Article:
“And then I just let go,” she said, crying.
Mute shock was etched on the faces of survivors, many of whom were unfamiliar with storms as fierce as this one.
Richard Bilisario, an Air Force man, was carried by violent waves that demolished his unit’s barracks at the military base overlooking the Leyte Gulf.
“At first, the wind was only coming from inland, so we didn’t really mind it. Then suddenly we heard the howling from the sea,” he recalled.
“When we opened the door to check, the water was already up to the knee. And as soon as the door was opened, the water just rushed in, and the 11 of us were thrown away,” he said.
Four are still missing, including their commander, Bilisario said.
At downtown Tacloban, two men silently pushed a wooden cart carrying the bloated bodies of a woman, her teenage
son and her baby on the flooded main avenue.
The men took their gruesome load through the streets, as kibitzers watched in morbid fascination.
The woman’s name was Erlinda Mingig, 48, a fish vendor. She had been trapped in her one-story home with her two children, John Mark, 12, and 1-year-old Jenelyn, at Barangay 39-Calvaryhill.
“I told them to stay in the house because it was safer,” said Mingig’s husband, Rogelio, 48.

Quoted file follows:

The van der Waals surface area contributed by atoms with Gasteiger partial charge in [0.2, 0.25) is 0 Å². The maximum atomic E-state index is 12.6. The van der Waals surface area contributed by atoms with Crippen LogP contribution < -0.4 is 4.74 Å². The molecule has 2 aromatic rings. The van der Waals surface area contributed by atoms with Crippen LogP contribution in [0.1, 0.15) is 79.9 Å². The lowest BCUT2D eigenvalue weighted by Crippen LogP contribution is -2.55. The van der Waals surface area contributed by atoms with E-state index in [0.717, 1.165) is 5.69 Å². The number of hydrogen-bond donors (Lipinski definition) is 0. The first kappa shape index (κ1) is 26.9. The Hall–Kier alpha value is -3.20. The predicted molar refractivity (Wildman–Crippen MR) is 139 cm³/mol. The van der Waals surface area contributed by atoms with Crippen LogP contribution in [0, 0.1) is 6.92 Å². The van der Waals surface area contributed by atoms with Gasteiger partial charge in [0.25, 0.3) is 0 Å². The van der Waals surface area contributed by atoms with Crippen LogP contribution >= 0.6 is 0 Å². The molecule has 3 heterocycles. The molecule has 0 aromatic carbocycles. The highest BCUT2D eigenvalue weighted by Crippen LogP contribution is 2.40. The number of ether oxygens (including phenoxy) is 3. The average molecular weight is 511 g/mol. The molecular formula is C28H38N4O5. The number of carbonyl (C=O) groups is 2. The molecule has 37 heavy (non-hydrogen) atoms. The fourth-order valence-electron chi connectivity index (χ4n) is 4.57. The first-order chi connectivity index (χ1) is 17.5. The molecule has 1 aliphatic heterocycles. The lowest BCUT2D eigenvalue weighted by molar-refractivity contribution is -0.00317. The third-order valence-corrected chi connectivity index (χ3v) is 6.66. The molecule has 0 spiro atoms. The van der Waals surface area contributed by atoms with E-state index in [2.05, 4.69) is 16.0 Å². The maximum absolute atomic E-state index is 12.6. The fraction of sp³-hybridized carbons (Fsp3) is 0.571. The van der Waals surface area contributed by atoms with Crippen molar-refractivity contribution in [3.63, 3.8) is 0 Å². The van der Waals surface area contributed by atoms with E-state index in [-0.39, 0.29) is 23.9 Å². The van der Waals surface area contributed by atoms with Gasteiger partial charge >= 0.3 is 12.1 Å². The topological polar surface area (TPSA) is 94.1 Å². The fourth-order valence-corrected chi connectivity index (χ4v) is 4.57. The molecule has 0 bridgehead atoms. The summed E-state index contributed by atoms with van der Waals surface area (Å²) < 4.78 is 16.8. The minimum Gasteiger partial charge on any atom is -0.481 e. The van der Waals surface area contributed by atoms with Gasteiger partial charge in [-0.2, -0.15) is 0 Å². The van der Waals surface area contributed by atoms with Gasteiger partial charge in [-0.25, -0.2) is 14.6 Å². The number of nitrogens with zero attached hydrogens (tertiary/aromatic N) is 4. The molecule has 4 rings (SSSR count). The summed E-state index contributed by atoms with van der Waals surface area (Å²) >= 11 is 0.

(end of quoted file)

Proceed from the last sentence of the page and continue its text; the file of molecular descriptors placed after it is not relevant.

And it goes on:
But the water was rising dangerously fast. When Erlinda tried to open the door to escape, it would not budge,” the man said.
“We found her embracing the children in one arm and grabbing on to the ceiling with the other,” he said.
So what do we do now?
The coincidence of Veterans Day and the world’s awakening to the apocalyptic images of the super typhoon’s hardest hit area, Leyte and its capital city of Tacloban, is eerie.
This is not the first time the region has seen such death and despair—and overcome it all.
It was on October 20, 1944, that General Douglas MacArthur made good on his “I will return” pledge after being forced out of the Philippines by the Japanese in World War II.
Standing on Leyte Beach, with Filipino president Sergio Osmena and Philippine General Carlos Romulo, MacArthur and the American military took back the Philippines and launched the Battle of Leyte, the biggest naval battle of WWII.
In the Leyte campaign that liberated the Philippines, the Japanese lost nearly 50,000. In victory, the U.S. suffered nearly 16,000 casualties.